Luxembourg researchers work on solution to car theft through remote starters
Japanese automaker Honda is giving the University of Luxembourg €30,000 to find a solution to security issues surrounding remote car ignition devices.
Recent technology allows some car owners to open and start their vehicle without having to touch the car keys but by simply being within 10 metres of the vehicle.
But off-the-shelf products available on the black market means thieves can also unlock and start a car while the owner is just metres away.
The device leaves no traces of theft, making an insurance claim almost impossible.
At the university Prof. Thomas Engel and Dr. Florian Adamsky have started work on a solution using a smart device, such as a phone or smart watch.
They analysed the time the signal needs to travel from the key to the car and assessed if it occurs within a certain distance, known as distance bounding protocol. When the signal exceeds a specific time, the system recognises a tampering attempt and automatically locks the car.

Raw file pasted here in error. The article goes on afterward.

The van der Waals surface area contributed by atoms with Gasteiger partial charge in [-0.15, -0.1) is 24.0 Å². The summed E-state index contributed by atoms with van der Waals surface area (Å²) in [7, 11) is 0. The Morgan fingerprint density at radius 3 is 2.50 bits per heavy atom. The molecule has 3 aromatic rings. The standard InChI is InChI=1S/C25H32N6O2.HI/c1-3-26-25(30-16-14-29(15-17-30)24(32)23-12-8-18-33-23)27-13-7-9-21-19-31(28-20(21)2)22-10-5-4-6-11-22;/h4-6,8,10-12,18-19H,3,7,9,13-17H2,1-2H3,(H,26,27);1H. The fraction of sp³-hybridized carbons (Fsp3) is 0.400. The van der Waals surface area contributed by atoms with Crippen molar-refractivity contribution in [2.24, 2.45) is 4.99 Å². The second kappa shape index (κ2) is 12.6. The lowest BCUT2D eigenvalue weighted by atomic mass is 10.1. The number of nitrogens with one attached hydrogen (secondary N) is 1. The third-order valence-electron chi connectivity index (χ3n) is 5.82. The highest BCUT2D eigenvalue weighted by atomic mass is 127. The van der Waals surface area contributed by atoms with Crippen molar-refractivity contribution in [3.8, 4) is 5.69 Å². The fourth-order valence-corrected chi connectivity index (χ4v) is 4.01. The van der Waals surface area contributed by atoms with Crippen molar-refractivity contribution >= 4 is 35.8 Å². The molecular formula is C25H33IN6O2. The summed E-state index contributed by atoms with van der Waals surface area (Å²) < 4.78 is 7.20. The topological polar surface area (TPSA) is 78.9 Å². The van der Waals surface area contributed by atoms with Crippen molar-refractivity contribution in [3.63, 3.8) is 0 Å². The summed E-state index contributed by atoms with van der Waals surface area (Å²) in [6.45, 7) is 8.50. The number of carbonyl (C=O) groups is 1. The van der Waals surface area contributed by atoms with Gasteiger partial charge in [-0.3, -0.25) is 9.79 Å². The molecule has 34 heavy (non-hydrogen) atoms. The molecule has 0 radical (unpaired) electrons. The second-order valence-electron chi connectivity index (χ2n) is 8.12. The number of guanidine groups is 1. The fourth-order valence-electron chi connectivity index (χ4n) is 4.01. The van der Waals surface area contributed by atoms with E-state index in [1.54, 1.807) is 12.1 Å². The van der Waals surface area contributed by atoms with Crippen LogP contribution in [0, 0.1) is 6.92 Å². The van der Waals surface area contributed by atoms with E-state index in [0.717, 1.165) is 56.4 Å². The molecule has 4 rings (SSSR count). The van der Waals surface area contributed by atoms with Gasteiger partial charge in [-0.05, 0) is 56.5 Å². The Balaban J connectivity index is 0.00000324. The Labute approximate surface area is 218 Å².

"A big challenge will be the amount of interference on the 2.4 gigahertz band because nearly all wireless devices use this frequency nowadays," Dr Adamsky said. "Since the distance bounding protocol is very time-critical, it will also prove difficult to implement that protocol on a normal smart device."
Other car manufacturers, including General Motors, have also tackled this issue.
The research will last for a year.
(Heledd Pritchard, email@example.com, +352 49 93 459)